Tilting, A Memoir by Nicole Harkin
I’ve read Tilting, A Memoir by Nicole Harkin as part of a book blog tour*. The book is easy to read, very nicely written. I would gladly pick up another book by her. I liked and hated the story at the same time, can’t even imagine how hard it was for her to live her life.
My review contains spoilers.
The book is, as the name suggests, a memoir. Harkin talks about her life, growing up in a highly dysfunctional family, with selfish, self-absorbed, and toxic parents. A family where appearances count, but where everybody was unhappy. The children were spanked (sometimes beaten with the belt), although she is saying it was not abuse because it was something that was done back then. I can’t agree with that, spanking is a form of child abuse, regardless of how many people are doing it at the same time. Besides, the father was controlling, and the mother was a “functional alcoholic”, more preoccupied with smoking instead of learning how to cook for the children. A lot of yelling was involved too. Of course, they were a church going family.
Harkin had three younger siblings and their relationship is a response to the way their parents acted. There were moments while I was reading the book that I got so annoyed. She was not encouraged by her parents even when she was doing amazing things, like giving up sugar for an year, as a child, to win a bet. How much determination she had to do that, it was fantastic.
Her father almost died, after he recovered, her parents got a divorce. From my point of view, that was too late, the children were deeply affected by the family relation. Her father had a mistress and he went on to marry her. Her mother got cancer (unsurprisingly considering she was smoking, drinking a few glasses of wine daily, and not exactly keen on vegetables) and Harkin talks a lot about her mother’s struggle with the disease. A scene in the book just shows how much their parents relationship affected their way of thinking of marriage. While her mother was ill, in bed, she asked her youngest daughter to imitate her ex-husband’s new wife. They were making fun of how much attention she was giving him. They learned a relationship is a power struggle, instead of a partnership, two loving people doing things for each other… something that would make a marriage happy. It made me sad to read that. I hope she has a lovely relation with her husband and doesn’t try to recreate what she saw as a child.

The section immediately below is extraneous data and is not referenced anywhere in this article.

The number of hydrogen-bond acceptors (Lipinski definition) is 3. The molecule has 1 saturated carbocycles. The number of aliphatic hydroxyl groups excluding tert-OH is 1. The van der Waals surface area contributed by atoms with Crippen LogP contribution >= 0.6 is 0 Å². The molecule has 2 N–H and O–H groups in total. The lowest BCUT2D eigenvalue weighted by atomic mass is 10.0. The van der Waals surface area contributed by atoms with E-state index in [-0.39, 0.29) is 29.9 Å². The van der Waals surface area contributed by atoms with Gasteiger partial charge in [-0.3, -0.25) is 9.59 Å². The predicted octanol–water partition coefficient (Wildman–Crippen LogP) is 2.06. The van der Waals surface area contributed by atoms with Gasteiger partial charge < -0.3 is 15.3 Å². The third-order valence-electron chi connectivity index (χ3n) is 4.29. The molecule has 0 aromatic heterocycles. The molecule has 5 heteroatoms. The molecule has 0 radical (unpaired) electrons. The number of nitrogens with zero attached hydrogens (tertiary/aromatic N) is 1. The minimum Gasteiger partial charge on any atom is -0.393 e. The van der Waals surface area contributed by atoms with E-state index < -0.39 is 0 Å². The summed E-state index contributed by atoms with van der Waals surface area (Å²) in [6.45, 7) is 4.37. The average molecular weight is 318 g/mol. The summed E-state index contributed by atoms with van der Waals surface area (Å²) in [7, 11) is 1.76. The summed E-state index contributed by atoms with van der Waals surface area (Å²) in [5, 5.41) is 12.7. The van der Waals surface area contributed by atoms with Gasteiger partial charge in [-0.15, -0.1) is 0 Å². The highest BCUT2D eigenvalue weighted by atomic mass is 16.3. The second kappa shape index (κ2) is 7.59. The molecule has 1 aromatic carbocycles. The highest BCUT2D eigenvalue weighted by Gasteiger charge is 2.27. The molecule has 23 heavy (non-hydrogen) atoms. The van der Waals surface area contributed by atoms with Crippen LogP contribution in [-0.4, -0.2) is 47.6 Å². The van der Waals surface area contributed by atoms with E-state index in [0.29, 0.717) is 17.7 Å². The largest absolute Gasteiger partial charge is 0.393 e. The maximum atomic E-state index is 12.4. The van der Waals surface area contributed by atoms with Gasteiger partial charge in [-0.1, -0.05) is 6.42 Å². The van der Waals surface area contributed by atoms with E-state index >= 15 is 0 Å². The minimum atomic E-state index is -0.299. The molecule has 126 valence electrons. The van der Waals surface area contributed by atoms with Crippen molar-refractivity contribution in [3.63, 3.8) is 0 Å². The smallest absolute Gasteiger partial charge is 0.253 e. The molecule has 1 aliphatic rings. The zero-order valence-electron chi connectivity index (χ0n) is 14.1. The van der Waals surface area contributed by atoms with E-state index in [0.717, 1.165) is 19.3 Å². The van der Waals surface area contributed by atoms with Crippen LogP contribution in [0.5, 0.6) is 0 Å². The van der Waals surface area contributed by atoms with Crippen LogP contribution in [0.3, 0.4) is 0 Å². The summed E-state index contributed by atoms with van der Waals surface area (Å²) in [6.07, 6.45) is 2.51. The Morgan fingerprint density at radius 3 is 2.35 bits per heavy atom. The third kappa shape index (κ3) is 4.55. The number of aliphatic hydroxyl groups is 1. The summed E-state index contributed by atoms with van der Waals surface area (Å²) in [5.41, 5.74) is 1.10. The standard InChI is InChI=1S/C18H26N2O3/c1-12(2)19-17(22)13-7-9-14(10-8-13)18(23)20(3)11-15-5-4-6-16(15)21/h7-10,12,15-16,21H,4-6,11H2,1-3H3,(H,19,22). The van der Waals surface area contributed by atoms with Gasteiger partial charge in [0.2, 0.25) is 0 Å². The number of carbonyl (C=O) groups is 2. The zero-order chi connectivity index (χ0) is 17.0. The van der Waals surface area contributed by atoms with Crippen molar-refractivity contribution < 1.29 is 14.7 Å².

Her mother died and she was very affected by this. She turned to religion as a coping mechanism. In her words, she couldn’t accept her mother just died, that it must be more. All through the book she mentions different superstitions she had, so is not surprising her religious views.
Her father sued them after her mother died for money. I think that says all about their family relations. He would have a heart attack and die a few years later. She and her siblings are now married with their own families.
Tilting, A Memoir by Nicole Harkin
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My rating: 4/5 Stars.
Would I recommend it: Yes
Published by: Black Rose Writing
Year it was published: 2017
About the author: Nicole Harkin is a writer and photographer based in Washington. She previously worked on government oversight. Tilting, A Memoir is her first book. Nicole also lived in Berlin where she studied German environmentalism.
Website & Social Media Links: www.tiltingamemoir.com
*I received a copy of Tilting, A Memoir by Nicole Harkin for the purpose of this review and book blog tour. All opinions are my own.